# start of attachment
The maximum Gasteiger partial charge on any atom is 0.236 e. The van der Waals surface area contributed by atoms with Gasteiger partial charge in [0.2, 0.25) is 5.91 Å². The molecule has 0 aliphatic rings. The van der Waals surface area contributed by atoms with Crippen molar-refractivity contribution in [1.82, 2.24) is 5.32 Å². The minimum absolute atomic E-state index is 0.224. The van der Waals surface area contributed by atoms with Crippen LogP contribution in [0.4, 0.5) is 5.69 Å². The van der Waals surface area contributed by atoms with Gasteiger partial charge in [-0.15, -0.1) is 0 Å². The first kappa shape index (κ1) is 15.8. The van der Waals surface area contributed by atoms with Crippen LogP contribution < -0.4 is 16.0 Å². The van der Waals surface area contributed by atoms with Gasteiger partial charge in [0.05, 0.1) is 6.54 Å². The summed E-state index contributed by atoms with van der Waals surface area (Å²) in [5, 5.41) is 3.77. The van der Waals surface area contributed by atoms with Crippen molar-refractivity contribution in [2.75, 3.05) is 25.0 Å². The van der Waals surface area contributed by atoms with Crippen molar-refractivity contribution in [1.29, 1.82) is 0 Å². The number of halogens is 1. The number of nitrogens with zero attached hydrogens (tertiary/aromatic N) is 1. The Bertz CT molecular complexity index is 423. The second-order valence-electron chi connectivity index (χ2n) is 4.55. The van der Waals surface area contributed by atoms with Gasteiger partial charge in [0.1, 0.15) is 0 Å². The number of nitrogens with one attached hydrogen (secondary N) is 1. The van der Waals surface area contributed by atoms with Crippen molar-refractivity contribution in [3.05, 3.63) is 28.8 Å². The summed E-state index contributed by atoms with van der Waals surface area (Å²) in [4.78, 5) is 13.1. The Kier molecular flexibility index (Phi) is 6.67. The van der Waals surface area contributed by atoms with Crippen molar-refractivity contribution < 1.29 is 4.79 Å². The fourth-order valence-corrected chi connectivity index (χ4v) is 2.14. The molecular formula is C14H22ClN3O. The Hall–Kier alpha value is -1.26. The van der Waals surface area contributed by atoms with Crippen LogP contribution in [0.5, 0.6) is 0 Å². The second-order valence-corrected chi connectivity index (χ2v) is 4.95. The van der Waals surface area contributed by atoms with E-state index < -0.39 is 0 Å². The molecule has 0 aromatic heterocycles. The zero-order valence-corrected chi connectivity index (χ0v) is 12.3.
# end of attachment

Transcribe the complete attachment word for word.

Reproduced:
The maximum Gasteiger partial charge on any atom is 0.236 e. The van der Waals surface area contributed by atoms with Gasteiger partial charge in [0.2, 0.25) is 5.91 Å². The molecule has 0 aliphatic rings. The van der Waals surface area contributed by atoms with Crippen molar-refractivity contribution in [1.82, 2.24) is 5.32 Å². The minimum absolute atomic E-state index is 0.224. The van der Waals surface area contributed by atoms with Crippen LogP contribution in [0.4, 0.5) is 5.69 Å². The van der Waals surface area contributed by atoms with Gasteiger partial charge in [-0.15, -0.1) is 0 Å². The first kappa shape index (κ1) is 15.8. The van der Waals surface area contributed by atoms with Crippen LogP contribution < -0.4 is 16.0 Å². The van der Waals surface area contributed by atoms with Gasteiger partial charge in [0.05, 0.1) is 6.54 Å². The summed E-state index contributed by atoms with van der Waals surface area (Å²) in [5, 5.41) is 3.77. The van der Waals surface area contributed by atoms with Crippen molar-refractivity contribution in [2.75, 3.05) is 25.0 Å². The van der Waals surface area contributed by atoms with Crippen molar-refractivity contribution in [1.29, 1.82) is 0 Å². The number of halogens is 1. The number of nitrogens with zero attached hydrogens (tertiary/aromatic N) is 1. The Bertz CT molecular complexity index is 423. The second-order valence-electron chi connectivity index (χ2n) is 4.55. The van der Waals surface area contributed by atoms with Gasteiger partial charge in [0.1, 0.15) is 0 Å². The number of nitrogens with one attached hydrogen (secondary N) is 1. The van der Waals surface area contributed by atoms with Crippen molar-refractivity contribution in [3.05, 3.63) is 28.8 Å². The summed E-state index contributed by atoms with van der Waals surface area (Å²) in [4.78, 5) is 13.1. The Kier molecular flexibility index (Phi) is 6.67. The van der Waals surface area contributed by atoms with Crippen molar-refractivity contribution < 1.29 is 4.79 Å². The fourth-order valence-corrected chi connectivity index (χ4v) is 2.14. The molecular formula is C14H22ClN3O. The Hall–Kier alpha value is -1.26. The van der Waals surface area contributed by atoms with Crippen LogP contribution in [0.5, 0.6) is 0 Å². The second-order valence-corrected chi connectivity index (χ2v) is 4.95. The van der Waals surface area contributed by atoms with E-state index < -0.39 is 0 Å². The molecule has 0 aromatic heterocycles. The zero-order valence-corrected chi connectivity index (χ0v) is 12.3.